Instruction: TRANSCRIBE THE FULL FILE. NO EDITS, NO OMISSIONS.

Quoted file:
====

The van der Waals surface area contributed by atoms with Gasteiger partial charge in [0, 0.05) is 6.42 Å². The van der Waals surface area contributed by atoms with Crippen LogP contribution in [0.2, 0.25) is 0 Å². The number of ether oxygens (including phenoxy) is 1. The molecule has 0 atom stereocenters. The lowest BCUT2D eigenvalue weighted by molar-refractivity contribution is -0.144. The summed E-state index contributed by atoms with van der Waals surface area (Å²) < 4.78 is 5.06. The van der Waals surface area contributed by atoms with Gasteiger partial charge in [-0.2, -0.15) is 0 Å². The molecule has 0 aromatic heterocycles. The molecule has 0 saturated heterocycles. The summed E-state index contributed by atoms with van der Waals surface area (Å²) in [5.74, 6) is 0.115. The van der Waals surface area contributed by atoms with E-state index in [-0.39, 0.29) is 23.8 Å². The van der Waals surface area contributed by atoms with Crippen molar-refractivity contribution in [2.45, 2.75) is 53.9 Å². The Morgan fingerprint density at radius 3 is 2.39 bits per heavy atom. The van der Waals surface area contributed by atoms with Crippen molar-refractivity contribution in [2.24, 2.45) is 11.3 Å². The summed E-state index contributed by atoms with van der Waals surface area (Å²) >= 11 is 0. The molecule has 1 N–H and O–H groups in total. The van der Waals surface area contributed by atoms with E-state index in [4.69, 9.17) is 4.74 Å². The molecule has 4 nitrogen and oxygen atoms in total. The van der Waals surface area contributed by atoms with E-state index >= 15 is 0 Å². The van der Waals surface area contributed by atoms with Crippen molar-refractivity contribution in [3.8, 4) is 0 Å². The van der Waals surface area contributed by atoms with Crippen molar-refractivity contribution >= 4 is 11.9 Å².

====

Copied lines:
The van der Waals surface area contributed by atoms with Gasteiger partial charge in [0, 0.05) is 6.42 Å². The van der Waals surface area contributed by atoms with Crippen LogP contribution in [0.2, 0.25) is 0 Å². The number of ether oxygens (including phenoxy) is 1. The molecule has 0 atom stereocenters. The lowest BCUT2D eigenvalue weighted by molar-refractivity contribution is -0.144. The summed E-state index contributed by atoms with van der Waals surface area (Å²) < 4.78 is 5.06. The van der Waals surface area contributed by atoms with Gasteiger partial charge in [-0.2, -0.15) is 0 Å². The molecule has 0 aromatic heterocycles. The molecule has 0 saturated heterocycles. The summed E-state index contributed by atoms with van der Waals surface area (Å²) in [5.74, 6) is 0.115. The van der Waals surface area contributed by atoms with E-state index in [-0.39, 0.29) is 23.8 Å². The van der Waals surface area contributed by atoms with Crippen molar-refractivity contribution in [2.45, 2.75) is 53.9 Å². The Morgan fingerprint density at radius 3 is 2.39 bits per heavy atom. The van der Waals surface area contributed by atoms with Crippen molar-refractivity contribution in [2.24, 2.45) is 11.3 Å². The summed E-state index contributed by atoms with van der Waals surface area (Å²) >= 11 is 0. The molecule has 1 N–H and O–H groups in total. The van der Waals surface area contributed by atoms with E-state index in [4.69, 9.17) is 4.74 Å². The molecule has 4 nitrogen and oxygen atoms in total. The van der Waals surface area contributed by atoms with E-state index >= 15 is 0 Å². The van der Waals surface area contributed by atoms with Crippen molar-refractivity contribution in [3.8, 4) is 0 Å². The van der Waals surface area contributed by atoms with Crippen molar-refractivity contribution >= 4 is 11.9 Å².